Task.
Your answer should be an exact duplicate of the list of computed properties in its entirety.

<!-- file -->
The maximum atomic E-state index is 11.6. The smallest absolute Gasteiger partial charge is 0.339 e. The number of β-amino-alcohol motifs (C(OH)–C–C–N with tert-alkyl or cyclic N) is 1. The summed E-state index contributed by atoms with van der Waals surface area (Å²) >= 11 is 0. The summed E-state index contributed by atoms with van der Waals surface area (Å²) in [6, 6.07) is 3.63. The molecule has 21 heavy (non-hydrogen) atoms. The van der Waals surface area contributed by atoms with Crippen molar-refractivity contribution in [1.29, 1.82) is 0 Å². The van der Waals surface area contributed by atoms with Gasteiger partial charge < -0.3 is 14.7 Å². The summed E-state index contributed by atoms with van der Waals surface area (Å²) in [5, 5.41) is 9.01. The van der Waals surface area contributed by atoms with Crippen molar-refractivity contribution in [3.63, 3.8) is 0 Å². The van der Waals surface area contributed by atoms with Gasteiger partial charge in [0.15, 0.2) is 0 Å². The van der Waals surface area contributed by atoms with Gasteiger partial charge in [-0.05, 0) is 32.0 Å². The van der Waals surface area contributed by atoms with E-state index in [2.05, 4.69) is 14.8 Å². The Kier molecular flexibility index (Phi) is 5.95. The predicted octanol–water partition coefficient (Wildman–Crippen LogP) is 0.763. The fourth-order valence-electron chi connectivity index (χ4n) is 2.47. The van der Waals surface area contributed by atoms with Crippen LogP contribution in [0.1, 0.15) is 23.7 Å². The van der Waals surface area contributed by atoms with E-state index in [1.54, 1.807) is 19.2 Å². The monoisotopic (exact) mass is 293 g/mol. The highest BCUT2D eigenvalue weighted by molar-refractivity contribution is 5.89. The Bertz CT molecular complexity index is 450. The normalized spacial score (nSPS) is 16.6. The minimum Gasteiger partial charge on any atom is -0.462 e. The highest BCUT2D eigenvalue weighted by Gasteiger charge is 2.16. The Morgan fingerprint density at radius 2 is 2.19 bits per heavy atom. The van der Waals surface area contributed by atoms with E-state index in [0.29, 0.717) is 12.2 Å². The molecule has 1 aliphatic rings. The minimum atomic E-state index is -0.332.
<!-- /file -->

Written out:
The maximum atomic E-state index is 11.6. The smallest absolute Gasteiger partial charge is 0.339 e. The number of β-amino-alcohol motifs (C(OH)–C–C–N with tert-alkyl or cyclic N) is 1. The summed E-state index contributed by atoms with van der Waals surface area (Å²) >= 11 is 0. The summed E-state index contributed by atoms with van der Waals surface area (Å²) in [6, 6.07) is 3.63. The molecule has 21 heavy (non-hydrogen) atoms. The van der Waals surface area contributed by atoms with Crippen molar-refractivity contribution in [1.29, 1.82) is 0 Å². The van der Waals surface area contributed by atoms with Gasteiger partial charge < -0.3 is 14.7 Å². The summed E-state index contributed by atoms with van der Waals surface area (Å²) in [5, 5.41) is 9.01. The van der Waals surface area contributed by atoms with Crippen molar-refractivity contribution in [3.63, 3.8) is 0 Å². The van der Waals surface area contributed by atoms with Gasteiger partial charge in [0.15, 0.2) is 0 Å². The van der Waals surface area contributed by atoms with Gasteiger partial charge in [-0.05, 0) is 32.0 Å². The van der Waals surface area contributed by atoms with E-state index in [2.05, 4.69) is 14.8 Å². The Kier molecular flexibility index (Phi) is 5.95. The predicted octanol–water partition coefficient (Wildman–Crippen LogP) is 0.763. The fourth-order valence-electron chi connectivity index (χ4n) is 2.47. The van der Waals surface area contributed by atoms with Crippen LogP contribution in [0.1, 0.15) is 23.7 Å². The van der Waals surface area contributed by atoms with E-state index in [1.54, 1.807) is 19.2 Å². The monoisotopic (exact) mass is 293 g/mol. The highest BCUT2D eigenvalue weighted by molar-refractivity contribution is 5.89. The Bertz CT molecular complexity index is 450. The normalized spacial score (nSPS) is 16.6. The minimum Gasteiger partial charge on any atom is -0.462 e. The highest BCUT2D eigenvalue weighted by Gasteiger charge is 2.16. The Morgan fingerprint density at radius 2 is 2.19 bits per heavy atom. The van der Waals surface area contributed by atoms with E-state index in [0.29, 0.717) is 12.2 Å². The molecule has 1 aliphatic rings. The minimum atomic E-state index is -0.332.